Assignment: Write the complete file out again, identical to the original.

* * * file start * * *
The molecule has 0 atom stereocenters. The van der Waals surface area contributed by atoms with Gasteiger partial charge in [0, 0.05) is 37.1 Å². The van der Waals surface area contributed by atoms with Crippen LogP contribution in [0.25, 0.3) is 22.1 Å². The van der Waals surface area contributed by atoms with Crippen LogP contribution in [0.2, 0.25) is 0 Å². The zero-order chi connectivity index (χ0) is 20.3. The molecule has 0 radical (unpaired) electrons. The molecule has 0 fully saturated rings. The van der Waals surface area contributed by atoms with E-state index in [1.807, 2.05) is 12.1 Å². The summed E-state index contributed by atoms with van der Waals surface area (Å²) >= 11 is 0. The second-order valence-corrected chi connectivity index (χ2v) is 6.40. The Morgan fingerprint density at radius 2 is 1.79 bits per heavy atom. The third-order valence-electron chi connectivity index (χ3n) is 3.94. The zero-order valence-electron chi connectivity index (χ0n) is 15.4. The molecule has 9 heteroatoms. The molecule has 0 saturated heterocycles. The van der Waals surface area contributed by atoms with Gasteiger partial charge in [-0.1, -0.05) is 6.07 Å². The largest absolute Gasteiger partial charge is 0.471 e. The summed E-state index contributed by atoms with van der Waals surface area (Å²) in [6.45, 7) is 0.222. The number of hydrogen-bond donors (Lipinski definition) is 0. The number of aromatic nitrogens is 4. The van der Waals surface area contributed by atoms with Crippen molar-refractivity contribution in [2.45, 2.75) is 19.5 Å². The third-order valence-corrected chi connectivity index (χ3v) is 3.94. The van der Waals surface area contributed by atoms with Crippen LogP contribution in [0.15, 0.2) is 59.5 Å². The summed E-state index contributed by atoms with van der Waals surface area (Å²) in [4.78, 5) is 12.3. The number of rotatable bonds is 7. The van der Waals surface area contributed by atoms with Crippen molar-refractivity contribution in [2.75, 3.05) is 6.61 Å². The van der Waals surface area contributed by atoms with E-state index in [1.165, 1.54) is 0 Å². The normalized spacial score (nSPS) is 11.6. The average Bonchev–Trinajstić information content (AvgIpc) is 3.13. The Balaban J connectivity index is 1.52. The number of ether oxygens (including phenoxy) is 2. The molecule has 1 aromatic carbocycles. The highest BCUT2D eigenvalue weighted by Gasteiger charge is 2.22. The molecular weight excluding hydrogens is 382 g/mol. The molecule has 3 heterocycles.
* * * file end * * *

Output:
The molecule has 0 atom stereocenters. The van der Waals surface area contributed by atoms with Gasteiger partial charge in [0, 0.05) is 37.1 Å². The van der Waals surface area contributed by atoms with Crippen LogP contribution in [0.25, 0.3) is 22.1 Å². The van der Waals surface area contributed by atoms with Crippen LogP contribution in [0.2, 0.25) is 0 Å². The zero-order chi connectivity index (χ0) is 20.3. The molecule has 0 radical (unpaired) electrons. The molecule has 0 fully saturated rings. The van der Waals surface area contributed by atoms with E-state index in [1.807, 2.05) is 12.1 Å². The summed E-state index contributed by atoms with van der Waals surface area (Å²) >= 11 is 0. The second-order valence-corrected chi connectivity index (χ2v) is 6.40. The Morgan fingerprint density at radius 2 is 1.79 bits per heavy atom. The third-order valence-electron chi connectivity index (χ3n) is 3.94. The zero-order valence-electron chi connectivity index (χ0n) is 15.4. The molecule has 9 heteroatoms. The molecule has 0 saturated heterocycles. The van der Waals surface area contributed by atoms with Gasteiger partial charge in [-0.1, -0.05) is 6.07 Å². The largest absolute Gasteiger partial charge is 0.471 e. The summed E-state index contributed by atoms with van der Waals surface area (Å²) in [6.45, 7) is 0.222. The number of hydrogen-bond donors (Lipinski definition) is 0. The number of aromatic nitrogens is 4. The van der Waals surface area contributed by atoms with Crippen molar-refractivity contribution in [2.45, 2.75) is 19.5 Å². The third-order valence-corrected chi connectivity index (χ3v) is 3.94. The van der Waals surface area contributed by atoms with Crippen LogP contribution in [0.15, 0.2) is 59.5 Å². The summed E-state index contributed by atoms with van der Waals surface area (Å²) in [4.78, 5) is 12.3. The number of rotatable bonds is 7. The van der Waals surface area contributed by atoms with Crippen molar-refractivity contribution in [2.75, 3.05) is 6.61 Å². The van der Waals surface area contributed by atoms with E-state index in [1.165, 1.54) is 0 Å². The normalized spacial score (nSPS) is 11.6. The average Bonchev–Trinajstić information content (AvgIpc) is 3.13. The Balaban J connectivity index is 1.52. The number of ether oxygens (including phenoxy) is 2. The molecule has 1 aromatic carbocycles. The highest BCUT2D eigenvalue weighted by Gasteiger charge is 2.22. The molecular weight excluding hydrogens is 382 g/mol. The molecule has 3 heterocycles.